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The cards are wonderful, the checklist is wide ranging and they look wonderful signed. Released in 1979, the 291 card set is a must have.

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With that set safely acquired, I marched forward to get both 1960’s sets, but was warned at Baseball Nostalgia that they’re harder to find than the ‘50’s set, and pricier. This proved to be true. The first set, released in 1978 with 293 cards was easier to spot, but I didn’t want to buy that series without the more difficult second series attached. (I learned this lesson when I picked up a cheap TCMA football base set and still find myself struggling to get the 12 card update at a reasonable price. I’d have been better off waiting to buy both sets.)

The 1981 (yay Split Season!) series 2 has 189 cards, but the problem is that about 1/3 were printed compared to series 1 (according to the Standard Catalog). Whenever that series would appear, it was too pricey for me.

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Well, as of last night, my long waiting is over. I got both sets for a good price and they’re on their way! I can’t wait. Like the 1950’s cards, the 1960’s sets have fantastic variety of names, from superstars to non-stars to Jim McKnight.

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And they look wonderful signed.

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Fahrenheit .407

Listen: Ichiro is the Guy Montag of George Sisler.

Like many students, I read Ray Bradbury’s dystopian classic, Fahrenheit 451, in middle school. Several of its ideas stuck with me for years afterward and I picked up a personal copy not long ago, to keep them fresh.

Near its climax, protagonist Guy Montag joins a clan of exiles who protect the written word from state-organized destruction. They memorize whole manuscripts as hedge against an American society locked in fiery struggle against its own texts. Guy’s recall of a portion of the Old Testament book of Ecclesiastes becomes his torch to carry.

Whatever your religious background, many SABR readers also know some Ecclesiastes, thanks to Pete Seeger’s adaptation of its third chapter into the 1960s folk-rock hit “Turn! Turn! Turn! (To Everything There is a Season),” intersecting with antiwar themes from Bradbury’s 1953 novel.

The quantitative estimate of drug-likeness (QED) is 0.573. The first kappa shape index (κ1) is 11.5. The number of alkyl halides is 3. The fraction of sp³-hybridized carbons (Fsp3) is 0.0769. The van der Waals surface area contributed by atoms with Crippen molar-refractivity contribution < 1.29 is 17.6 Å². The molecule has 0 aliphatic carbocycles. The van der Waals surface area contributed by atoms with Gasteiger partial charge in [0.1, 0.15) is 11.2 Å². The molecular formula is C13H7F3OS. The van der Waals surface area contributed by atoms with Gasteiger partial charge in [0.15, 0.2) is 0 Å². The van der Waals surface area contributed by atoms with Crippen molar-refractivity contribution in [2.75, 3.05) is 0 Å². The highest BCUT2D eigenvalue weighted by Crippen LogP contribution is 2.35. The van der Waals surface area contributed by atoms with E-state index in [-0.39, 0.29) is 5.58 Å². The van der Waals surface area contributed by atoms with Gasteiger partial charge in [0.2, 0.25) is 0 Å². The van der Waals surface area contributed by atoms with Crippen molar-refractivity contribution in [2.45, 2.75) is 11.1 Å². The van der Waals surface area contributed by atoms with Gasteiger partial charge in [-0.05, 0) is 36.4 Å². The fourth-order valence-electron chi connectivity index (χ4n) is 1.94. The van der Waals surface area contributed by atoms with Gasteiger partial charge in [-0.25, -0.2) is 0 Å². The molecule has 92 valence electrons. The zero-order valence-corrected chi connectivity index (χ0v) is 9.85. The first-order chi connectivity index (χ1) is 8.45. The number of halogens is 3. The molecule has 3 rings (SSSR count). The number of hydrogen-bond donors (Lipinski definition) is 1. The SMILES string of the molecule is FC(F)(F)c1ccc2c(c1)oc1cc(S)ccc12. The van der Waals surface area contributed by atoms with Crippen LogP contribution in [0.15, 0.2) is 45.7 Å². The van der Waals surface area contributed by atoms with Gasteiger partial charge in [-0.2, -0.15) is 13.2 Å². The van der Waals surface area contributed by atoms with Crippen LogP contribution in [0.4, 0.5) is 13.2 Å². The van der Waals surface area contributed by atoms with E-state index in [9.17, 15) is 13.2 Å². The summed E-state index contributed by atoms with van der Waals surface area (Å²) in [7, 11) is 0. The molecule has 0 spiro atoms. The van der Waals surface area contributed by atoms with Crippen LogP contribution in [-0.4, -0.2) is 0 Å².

This cultureball matters to me now because of the link between Ichiro, one of our greatest 21st century players, and George Sisler, his parallel from a century ago.

I used to know just table scraps about the onomatopoeically “hot” Sisler. I remember lots of other stuff, like how Dave Philley spent three years as a Phillie (1958-60) and Johnny Podres finished his career with the Padres (1969). Yet…diddly about “the greatest player in St. Louis Browns history.”

Just a handful of significant facts came to mind when I started this article: he hit over .400 twice, they called him “Gorgeous George” (predating the pro wrestler), and Ichiro broke Sisler’s single-season hits record. Oh, and he appeared in the 1972 Kellogg’s All-Time Greats set.

Sisler retired in 1930, explaining why I find him so unfindable. Despite writing about cards for years at the Number 5 Type Collection, almost all of my card research follows Goudey Gum’s 1933 baseball debut, making earlier players a crapshoot. Even my deep dive into a trivial question, “Who’s E.T. Cox and why’d he appear on a card in 1927?” stands out for what didn’t happen, not what did.

I give Ichiro full marks for breaking an 84-year-old record when he notched 262 hits in 2004. Yet hitting isn’t their sole connection. Let’s catch up with George, circa 1920.

Kids could buy this artful W514, trimmed from a strip of five, out of arcade vending machines during Sisler’s mammoth performance for an otherwise fair-t0-middling 1920 Browns squad.

  • .407 average, 1.082 OPS, 182 OPS+
  • MLB record-setting 257 hits, in 154 game era
  • 49 doubles, 18 triples, 19 homers, 42 SB

Zero other seasons in MLB history include that balance of speed and power. None! Ichiro came close as a base runner, stealing 40+ bases five times, turning ground ball singles into scoring threats. As frosting to his power cake, George Sisler led the AL in steals four times.